V. Discussion.

         Judge O'Toole previously ordered that the first amended complaint should be dismissed with leave to amend. (See #75.) As noted above, supra n. 2, the changes made from the first to the second amended complaint with respect to defendant Spiegel are minimal. Comparison of the two documents reveals that many of the facts and allegations were simply copied and repled in a different paragraph structure. (Compare, e.g, #21 ¶ 230, with #78 ¶¶ 120-122, 124.) The only arguably substantive changes in the new complaint are as follows: (1) labeling Spiegel an “unofficial surrogate” of the Board, (see #78 ¶¶ 13, 31, 116); (2) the addition of two sentences describing Spiegel's conduct when he confronted the Alston supporter, see Id. ¶ 123; and (3) additional information about the letter Spiegel circulated to Town Meeting members and a comment Spiegel made at that time, see Id. ¶¶ 117-118.

         Alston alleges that Spiegel violated 42 U.S.C. §§ 1981, 1983, and 1985 by: enforcing the Town's unconstitutional policy, practice, and custom; retaliating against plaintiff for opposing the Town's unconstitutional and racist policy; and discriminating against plaintiff on the basis of race. (#78 ¶¶ 133-139.) Spiegel and Alston incorporate by reference their earlier memoranda in support of and opposition to Spiegel's first motion to dismiss, Alston's objection to this court's previous Report and Recommendation, Spiegel's reply, and Spiegel's motion for reconsideration. (See #81 at 1, incorporating by reference ##45, 48, 54, 55, 65, 76, 77; #84 at 2, [10]incorporating by reference ##56, [11] 73.) The court will consider arguments contained in previous filings to the extent that they pertain to the allegations set out in the second amended complaint.[12]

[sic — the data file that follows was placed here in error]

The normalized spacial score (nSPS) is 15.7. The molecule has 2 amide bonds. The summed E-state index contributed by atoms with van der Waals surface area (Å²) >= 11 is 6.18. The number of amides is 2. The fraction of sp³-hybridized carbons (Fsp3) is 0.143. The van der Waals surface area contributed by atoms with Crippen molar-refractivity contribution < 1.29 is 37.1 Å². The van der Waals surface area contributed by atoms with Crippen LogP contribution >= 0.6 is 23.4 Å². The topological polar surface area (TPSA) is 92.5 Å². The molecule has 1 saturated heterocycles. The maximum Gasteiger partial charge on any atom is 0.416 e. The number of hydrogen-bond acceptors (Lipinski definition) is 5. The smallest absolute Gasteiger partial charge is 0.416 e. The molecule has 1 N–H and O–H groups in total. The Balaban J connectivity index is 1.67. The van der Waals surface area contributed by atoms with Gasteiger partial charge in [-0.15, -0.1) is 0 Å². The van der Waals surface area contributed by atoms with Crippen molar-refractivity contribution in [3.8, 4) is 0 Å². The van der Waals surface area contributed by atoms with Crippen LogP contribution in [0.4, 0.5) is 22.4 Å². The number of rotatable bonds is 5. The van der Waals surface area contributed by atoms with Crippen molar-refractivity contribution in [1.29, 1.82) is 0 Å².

This court, in its Report and Recommendation on Spiegel's first motion to dismiss, concluded that Alston “failed to state a claim against Spiegel under any actionable legal theory . . . [and] ha[d] not met the core requirement of any discrimination claim, which is that he suffered some deprivation of a right, privilege, or immunity because of his race.” (#72 at 35) (emphasis in original). Alston again fails to clear this hurdle. In addition, several of Alston's other claims fail for other reasons.[13]

         A. 42 U.S.C. § 1983.

         Section 1983 is a procedural mechanism through which constitutional and statutory rights are enforced. Albright v. Oliver,510 U.S. 266, 270 (1994). “The statute . . . ‘is not itself a source of substantive rights, but a method for vindicating federal rights elsewhere conferred . . . by the United States Constitution and federal statutes.'” Bibiloni Del Valle v. Puerto Rico, 661 F.Supp.2d 155, 177 (D.P.R. 2009) (quoting Rodriguez-Garcia v. Municipality of Caguas, 354 F.3d 91, 99 (1st Cir. 2004)). The federally protected rights in ...